Good-hearted chiding reflects the group’s camaraderie. “Really?! You are going to rearrange all the dishes I just loaded into the dishwasher?” “Fine, if you want to choose the restaurant AND the wine, I’ll go along.” “Who has the grocery list?” “Have you turned in your receipts so that we can calculate who owes whom what?” “Whose idea was it to visit the farm implement museum?”
Not everyone has the same level of interest in theater, though everyone is readily engaged by the arts. Probably none exhibit the year-round intensity of the Wardens, who are season ticket holders to opera, ballet, various symphonies and multiple theater companies. And yes, most performances are accompanied by dinner with friends.
For visitors–and for the staff of 600 plus local residents and volunteers–OSF and Ashland offer plenty of extras. The Festival provides behind-the-scenes tours, free outdoor performance art, panel discussions, and informal interviews with artists.
Ashland (population 21,000) is a picturesque town in the hills off the Rogue River Valley. (It was significantly less picturesque during our visit due to nearby wildfires.) Main Street is lined with nice shops, galleries, and restaurants. The nearby Lithia Park is easy to access and features miles of trails plus sports courts and playgrounds. Day trips from Ashland might include a wine tour, rafting or fishing adventures, or a visit to Crater Lake National Park.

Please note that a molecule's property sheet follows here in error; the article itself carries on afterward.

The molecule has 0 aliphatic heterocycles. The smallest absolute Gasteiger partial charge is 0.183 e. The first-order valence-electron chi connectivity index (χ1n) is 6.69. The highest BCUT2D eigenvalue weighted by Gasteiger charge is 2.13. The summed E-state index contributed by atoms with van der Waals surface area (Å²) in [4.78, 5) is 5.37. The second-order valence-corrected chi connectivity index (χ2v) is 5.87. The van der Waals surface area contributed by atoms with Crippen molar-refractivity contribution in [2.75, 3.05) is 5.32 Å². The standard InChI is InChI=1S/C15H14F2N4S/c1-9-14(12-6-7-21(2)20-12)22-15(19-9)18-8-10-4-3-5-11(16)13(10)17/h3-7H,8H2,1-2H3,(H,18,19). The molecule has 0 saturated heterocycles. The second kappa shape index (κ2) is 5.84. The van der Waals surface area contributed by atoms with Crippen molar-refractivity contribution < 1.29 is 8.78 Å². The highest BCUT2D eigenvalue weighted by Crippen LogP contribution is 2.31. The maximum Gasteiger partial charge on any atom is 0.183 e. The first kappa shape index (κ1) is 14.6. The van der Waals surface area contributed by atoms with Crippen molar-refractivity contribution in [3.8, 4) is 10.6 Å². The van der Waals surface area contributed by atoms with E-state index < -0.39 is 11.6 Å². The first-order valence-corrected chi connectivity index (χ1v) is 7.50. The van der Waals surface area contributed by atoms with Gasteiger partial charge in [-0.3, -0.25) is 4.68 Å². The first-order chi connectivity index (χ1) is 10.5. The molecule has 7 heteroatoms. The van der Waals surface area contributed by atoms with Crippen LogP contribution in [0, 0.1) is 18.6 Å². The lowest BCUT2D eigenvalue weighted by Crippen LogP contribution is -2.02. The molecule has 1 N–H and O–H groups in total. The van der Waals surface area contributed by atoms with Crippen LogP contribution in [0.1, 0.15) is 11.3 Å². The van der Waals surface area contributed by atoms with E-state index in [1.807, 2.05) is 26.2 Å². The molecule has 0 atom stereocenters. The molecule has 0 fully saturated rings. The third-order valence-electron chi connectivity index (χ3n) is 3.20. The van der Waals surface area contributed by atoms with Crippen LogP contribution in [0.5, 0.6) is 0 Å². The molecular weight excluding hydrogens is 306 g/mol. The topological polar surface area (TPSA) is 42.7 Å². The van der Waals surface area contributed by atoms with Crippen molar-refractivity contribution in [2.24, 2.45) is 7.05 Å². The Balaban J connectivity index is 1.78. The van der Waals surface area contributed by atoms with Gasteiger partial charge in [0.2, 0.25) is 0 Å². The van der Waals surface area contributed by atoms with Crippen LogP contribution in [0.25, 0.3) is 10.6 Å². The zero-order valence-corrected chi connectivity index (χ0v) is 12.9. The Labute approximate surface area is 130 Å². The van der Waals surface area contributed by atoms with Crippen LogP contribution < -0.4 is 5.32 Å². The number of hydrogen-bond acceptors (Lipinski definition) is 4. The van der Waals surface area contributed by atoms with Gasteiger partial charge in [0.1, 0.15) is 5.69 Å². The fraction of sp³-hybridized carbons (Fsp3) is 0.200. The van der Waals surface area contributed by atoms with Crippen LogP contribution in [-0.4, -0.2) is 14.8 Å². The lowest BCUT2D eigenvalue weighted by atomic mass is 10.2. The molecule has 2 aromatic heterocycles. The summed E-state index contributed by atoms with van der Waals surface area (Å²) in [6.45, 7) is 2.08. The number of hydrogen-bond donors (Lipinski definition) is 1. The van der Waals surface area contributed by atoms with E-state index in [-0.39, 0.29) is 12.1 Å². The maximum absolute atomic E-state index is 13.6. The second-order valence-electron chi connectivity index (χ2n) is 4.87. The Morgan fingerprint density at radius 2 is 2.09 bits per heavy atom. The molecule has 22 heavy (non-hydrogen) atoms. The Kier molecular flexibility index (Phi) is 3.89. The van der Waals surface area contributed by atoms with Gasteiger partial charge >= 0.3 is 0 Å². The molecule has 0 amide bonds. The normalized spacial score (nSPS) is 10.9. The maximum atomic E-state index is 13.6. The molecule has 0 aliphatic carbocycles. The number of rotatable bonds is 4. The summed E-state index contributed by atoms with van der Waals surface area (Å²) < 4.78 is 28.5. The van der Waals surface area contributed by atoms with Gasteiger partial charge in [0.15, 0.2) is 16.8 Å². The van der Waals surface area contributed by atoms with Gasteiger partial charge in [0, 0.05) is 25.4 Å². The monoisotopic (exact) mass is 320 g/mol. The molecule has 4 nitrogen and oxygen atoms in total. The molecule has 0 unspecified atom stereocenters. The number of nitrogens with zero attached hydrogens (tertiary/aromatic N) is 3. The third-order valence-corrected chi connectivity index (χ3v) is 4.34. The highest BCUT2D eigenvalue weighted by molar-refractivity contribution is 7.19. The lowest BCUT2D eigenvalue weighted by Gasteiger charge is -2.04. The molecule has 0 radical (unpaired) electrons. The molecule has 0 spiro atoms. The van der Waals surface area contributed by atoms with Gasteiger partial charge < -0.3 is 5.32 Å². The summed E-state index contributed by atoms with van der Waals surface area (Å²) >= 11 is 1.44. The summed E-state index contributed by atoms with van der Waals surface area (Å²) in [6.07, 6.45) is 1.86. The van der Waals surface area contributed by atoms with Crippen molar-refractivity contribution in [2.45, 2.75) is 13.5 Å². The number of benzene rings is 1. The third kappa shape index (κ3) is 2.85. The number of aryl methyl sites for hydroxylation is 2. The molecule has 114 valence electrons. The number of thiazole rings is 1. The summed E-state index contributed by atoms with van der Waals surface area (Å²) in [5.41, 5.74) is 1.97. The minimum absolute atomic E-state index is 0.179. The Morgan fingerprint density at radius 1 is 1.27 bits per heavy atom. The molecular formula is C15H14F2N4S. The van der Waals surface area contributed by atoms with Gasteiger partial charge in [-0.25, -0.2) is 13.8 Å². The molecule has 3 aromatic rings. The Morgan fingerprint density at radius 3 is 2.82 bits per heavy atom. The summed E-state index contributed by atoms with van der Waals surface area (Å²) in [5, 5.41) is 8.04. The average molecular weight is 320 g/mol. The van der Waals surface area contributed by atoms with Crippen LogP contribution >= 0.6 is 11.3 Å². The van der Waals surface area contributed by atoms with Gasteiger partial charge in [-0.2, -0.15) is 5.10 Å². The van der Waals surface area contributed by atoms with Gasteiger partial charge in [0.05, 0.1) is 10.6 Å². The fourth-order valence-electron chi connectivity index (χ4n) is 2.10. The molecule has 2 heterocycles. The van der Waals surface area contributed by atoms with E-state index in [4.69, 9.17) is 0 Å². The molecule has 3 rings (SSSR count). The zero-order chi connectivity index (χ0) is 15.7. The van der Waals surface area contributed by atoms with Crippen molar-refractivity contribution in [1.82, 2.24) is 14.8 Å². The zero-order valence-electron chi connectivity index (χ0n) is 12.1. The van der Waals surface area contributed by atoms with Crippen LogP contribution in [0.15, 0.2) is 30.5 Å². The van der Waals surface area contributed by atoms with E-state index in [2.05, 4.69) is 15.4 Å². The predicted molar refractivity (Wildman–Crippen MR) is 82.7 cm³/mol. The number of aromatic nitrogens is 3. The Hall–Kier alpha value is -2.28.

This enlightened idea of a friendly vacation with a theatrical destination is realized, of course, by virtue of the Festival's quality productions. Audiences can count on excellent acting and exciting production qualities. During our four-night stay, we saw four plays: “Pericles,” “Secret Love in Peach Blossom Land,” “Guys and Dolls,” and “Much Ado About Nothing.”
We loved both “Pericles” and “Guys and Dolls.” “Pericles” was an unexpected treat, a cohesive production of a play we didn’t know: the story of Pericles being tested, tossed and lost at sea, of his losing family and faith, and recovering it all again. The remarkable production, directed by Guthrie Theater‘s new Artistic Director, Joe Haj, will be moving to the Guthrie (after D.C.) January-February 2016.*
“Guys and Dolls” was a treat, performed with all the skill and exuberance we’d hoped for. “Secret Love in Peach Blossom Land” inspired a lot of conversation between us, as we tried to figure out why and how the two plays within a play complemented or detracted from each other. And “Much Ado,” a longtime favorite, provided a fantastic new look at the age old comedy of love’s expectations and surprises, the hard-earned benefits of honesty, and the long road to recovering trust and joy in a relationship.
The pilgrimage to Ashland is as much about sharing the theater experience with friends as it is in ticking off another production or season. Lucky us to score a room in the house, and to witness this gathering of friends, on and off stage.
*John Tufts, 12-year veteran of OSF, participated in a fun, hour-long interview while we were in Ashland. We'll look forward to his reprising his role as Chico in “The Cocoanuts” at the Guthrie in November-December 2015.